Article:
Vintage Cuban Cigars Among Many Treasures from The Famous Sunken S.S. Central America to be Auctioned March 4th & 5th

Three dozen 166-year-old Cuban cigars will be in an auction of never-before-offered, historic California Gold Rush-era artifacts recovered from the 1857 sinking of the fabled “Ship of Gold,” the S.S. Central America. The auction will be held on March 4 and 5, 2023 in Reno, Nevada and online by Holabird Western Americana Collections, LLC (www.HolabirdWesternAmericana.com).

“Thirty-seven Cuban cigars, apparently brought on board when the ship stopped in Havana on the voyage from Panama to New York, were found in a passenger’s trunk on the Atlantic Ocean seabed in 1991. Some of their wrappers are still in excellent condition. This is the first time these vintage cigars are being offered,” said Fred Holabird, President of Holabird Western Americana Collections.

“Imagine having a Havana-rolled cigar made when Abraham Lincoln was a Senator,” said Dwight Manley, Managing Partner of California Gold Marketing Group, the consignor of the sunken treasure.

The S.S. Central America was carrying tons of Gold Rush treasure from San Francisco and the northern California area when she sank 7,200 feet deep in the Atlantic off the North Carolina coast in a hurricane while on a voyage from Aspinwall, Panama to New York City in September 1857. Recovery from the shipwreck site occurred in several stages between 1988-1991 and again in 2014.

The cigars were discovered in 1991 in the recovered trunk of first-class passenger John Dement, a merchant, miner, and military veteran from Oregon City, Oregon, packed next to the oldest known Gold Rush miner’s work pants that sold for a record $114,000 in the first auction of S.S. Central America artifacts this past December.

“The cigars are a true wonder, no doubt, and it is quite counterintuitive that they would survive 134 years in the deep sea. A real curiosity,” said Bob Evans, Chief Scientist of the S.S. Central America Project who was on each of the recovery missions.

How did they survive?

“It is cold on the S.S. Central America shipwreck site, a very consistent 2 to 3 degrees centigrade (about 37 degrees Fahrenheit). It is an environment with no light, high saline content, and around 3,200 pounds of pressure per square inch. Essentially, it is a dark, high-pressure, salty, deep-sea refrigerator,” he explained.

“The passengers’ trunks found in the debris field around the main shipwreck site were not breached or opened, and although not watertight, the leather shell of the trunks limited water circulation. Soon after sinking, all the oxygen was used up, and anaerobic conditions prevailed for most of the 130+ years before two trunks were recovered, including Mr. Dement’s,” said Evans.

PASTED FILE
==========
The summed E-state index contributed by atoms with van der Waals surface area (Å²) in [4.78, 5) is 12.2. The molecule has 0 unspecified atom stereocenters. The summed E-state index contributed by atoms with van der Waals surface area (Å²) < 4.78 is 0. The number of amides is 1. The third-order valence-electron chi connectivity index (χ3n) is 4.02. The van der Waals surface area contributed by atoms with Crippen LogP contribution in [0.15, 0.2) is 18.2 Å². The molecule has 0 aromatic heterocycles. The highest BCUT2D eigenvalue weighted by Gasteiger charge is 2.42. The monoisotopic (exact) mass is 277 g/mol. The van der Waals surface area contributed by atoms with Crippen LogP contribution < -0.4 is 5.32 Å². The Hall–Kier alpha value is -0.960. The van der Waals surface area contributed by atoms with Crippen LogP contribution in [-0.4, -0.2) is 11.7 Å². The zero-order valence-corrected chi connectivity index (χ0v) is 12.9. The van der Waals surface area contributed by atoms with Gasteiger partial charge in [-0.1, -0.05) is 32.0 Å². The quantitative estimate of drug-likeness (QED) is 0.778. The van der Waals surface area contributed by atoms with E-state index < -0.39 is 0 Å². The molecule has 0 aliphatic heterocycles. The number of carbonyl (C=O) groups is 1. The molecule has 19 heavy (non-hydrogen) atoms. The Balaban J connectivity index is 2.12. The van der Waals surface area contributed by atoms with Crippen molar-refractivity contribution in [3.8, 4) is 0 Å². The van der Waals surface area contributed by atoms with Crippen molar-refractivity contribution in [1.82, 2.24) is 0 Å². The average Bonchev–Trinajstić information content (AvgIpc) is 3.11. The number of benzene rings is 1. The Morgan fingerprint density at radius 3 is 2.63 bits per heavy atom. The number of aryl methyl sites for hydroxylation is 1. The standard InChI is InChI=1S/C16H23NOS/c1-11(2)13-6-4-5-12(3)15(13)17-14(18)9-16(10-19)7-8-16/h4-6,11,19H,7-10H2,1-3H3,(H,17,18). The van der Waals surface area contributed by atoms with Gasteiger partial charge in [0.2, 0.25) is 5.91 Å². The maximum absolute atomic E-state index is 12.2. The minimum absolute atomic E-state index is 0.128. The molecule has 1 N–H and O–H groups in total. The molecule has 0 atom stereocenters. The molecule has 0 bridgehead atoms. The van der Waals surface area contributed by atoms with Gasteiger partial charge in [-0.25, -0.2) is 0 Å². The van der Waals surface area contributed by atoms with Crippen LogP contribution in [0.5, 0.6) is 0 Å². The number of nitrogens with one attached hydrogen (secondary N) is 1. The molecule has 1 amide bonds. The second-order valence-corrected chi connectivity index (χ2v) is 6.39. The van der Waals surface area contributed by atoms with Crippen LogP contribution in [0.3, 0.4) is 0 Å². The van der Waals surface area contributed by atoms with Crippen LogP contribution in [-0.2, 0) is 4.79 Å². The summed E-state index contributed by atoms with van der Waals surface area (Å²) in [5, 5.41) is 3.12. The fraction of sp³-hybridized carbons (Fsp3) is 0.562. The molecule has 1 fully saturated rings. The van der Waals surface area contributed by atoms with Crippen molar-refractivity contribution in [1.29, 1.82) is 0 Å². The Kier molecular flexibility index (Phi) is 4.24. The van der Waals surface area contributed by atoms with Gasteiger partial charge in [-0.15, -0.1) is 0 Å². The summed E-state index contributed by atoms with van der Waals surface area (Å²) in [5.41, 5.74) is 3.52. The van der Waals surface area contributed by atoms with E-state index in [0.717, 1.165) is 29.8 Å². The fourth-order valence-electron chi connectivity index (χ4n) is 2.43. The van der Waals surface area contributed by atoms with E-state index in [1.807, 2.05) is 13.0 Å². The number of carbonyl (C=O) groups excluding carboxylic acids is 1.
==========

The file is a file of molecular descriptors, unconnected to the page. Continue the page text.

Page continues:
“When we opened the Dement trunk we saw a few dozen cigars that had been placed on top of clothes and other items. Soggy and limp, the cigars were carefully placed on a fiberglass screen and slowly freeze-dried over the next few months to preserve them.”

The March 4 and 5 auction of recovered artifacts also features California Gold Rush jewelry; men’s and women’s clothing including an early Brooks Brothers shirt; an 1851 Colt Navy pistol; bottles and tableware; and a large gold ingot from a prominent San Francisco assayer of the era.

There is also a mid-19th century daguerreotype metal plate photograph of a young woman that the scientific mission recovery team nicknamed, “Mona Lisa of the Deep,” after retrieving the photo in 2014. It was discovered on the seabed in a scattered pile of the ship’s coal.

“The auction also offers recovered coal and portions of the S.S. Central America itself, including a porthole from what is believed to be Captain William Lewis Herndon’s topside cabin,” said Manley.

The tragedy of the S.S. Central America sinking took the lives of 425 of the ship’s 578 passengers and crewmembers, and the loss of the gold cargo was a major factor in the economically devastating financial Panic of 1857 in the United States.

Insurance claims for the loss were paid in the 1850s and the company that discovered and retrieved the treasure starting in 1988 settled with the insurers and their successors in 1992. With court approval, California Gold Marketing Group acquired clear title to all of that remaining treasure in 1999 as well as all the items recovered in 2014.

For additional information about the auction, visit Holabird Western Americana Collections of Reno, Nevada at www.HolabirdAmericana.com, call 775-851-1859, or email [email protected]